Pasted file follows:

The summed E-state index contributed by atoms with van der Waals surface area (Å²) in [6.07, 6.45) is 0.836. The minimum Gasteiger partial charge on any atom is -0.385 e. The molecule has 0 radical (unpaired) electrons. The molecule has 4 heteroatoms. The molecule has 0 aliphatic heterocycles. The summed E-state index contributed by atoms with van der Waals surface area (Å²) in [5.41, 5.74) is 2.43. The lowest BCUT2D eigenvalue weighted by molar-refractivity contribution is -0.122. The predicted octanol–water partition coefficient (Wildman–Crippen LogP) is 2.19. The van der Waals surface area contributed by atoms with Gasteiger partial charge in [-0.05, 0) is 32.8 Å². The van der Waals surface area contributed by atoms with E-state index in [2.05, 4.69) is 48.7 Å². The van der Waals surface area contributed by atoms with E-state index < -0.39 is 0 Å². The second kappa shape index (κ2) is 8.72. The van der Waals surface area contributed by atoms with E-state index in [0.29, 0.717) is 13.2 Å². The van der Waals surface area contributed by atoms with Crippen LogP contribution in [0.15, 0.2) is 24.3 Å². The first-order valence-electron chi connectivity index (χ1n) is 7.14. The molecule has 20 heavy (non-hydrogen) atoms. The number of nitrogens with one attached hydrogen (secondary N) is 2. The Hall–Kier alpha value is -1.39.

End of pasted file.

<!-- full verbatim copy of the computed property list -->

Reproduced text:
The summed E-state index contributed by atoms with van der Waals surface area (Å²) in [6.07, 6.45) is 0.836. The minimum Gasteiger partial charge on any atom is -0.385 e. The molecule has 0 radical (unpaired) electrons. The molecule has 4 heteroatoms. The molecule has 0 aliphatic heterocycles. The summed E-state index contributed by atoms with van der Waals surface area (Å²) in [5.41, 5.74) is 2.43. The lowest BCUT2D eigenvalue weighted by molar-refractivity contribution is -0.122. The predicted octanol–water partition coefficient (Wildman–Crippen LogP) is 2.19. The van der Waals surface area contributed by atoms with Gasteiger partial charge in [-0.05, 0) is 32.8 Å². The van der Waals surface area contributed by atoms with E-state index in [2.05, 4.69) is 48.7 Å². The van der Waals surface area contributed by atoms with E-state index < -0.39 is 0 Å². The second kappa shape index (κ2) is 8.72. The van der Waals surface area contributed by atoms with E-state index in [0.29, 0.717) is 13.2 Å². The van der Waals surface area contributed by atoms with Crippen LogP contribution in [0.15, 0.2) is 24.3 Å². The first-order valence-electron chi connectivity index (χ1n) is 7.14. The molecule has 20 heavy (non-hydrogen) atoms. The number of nitrogens with one attached hydrogen (secondary N) is 2. The Hall–Kier alpha value is -1.39.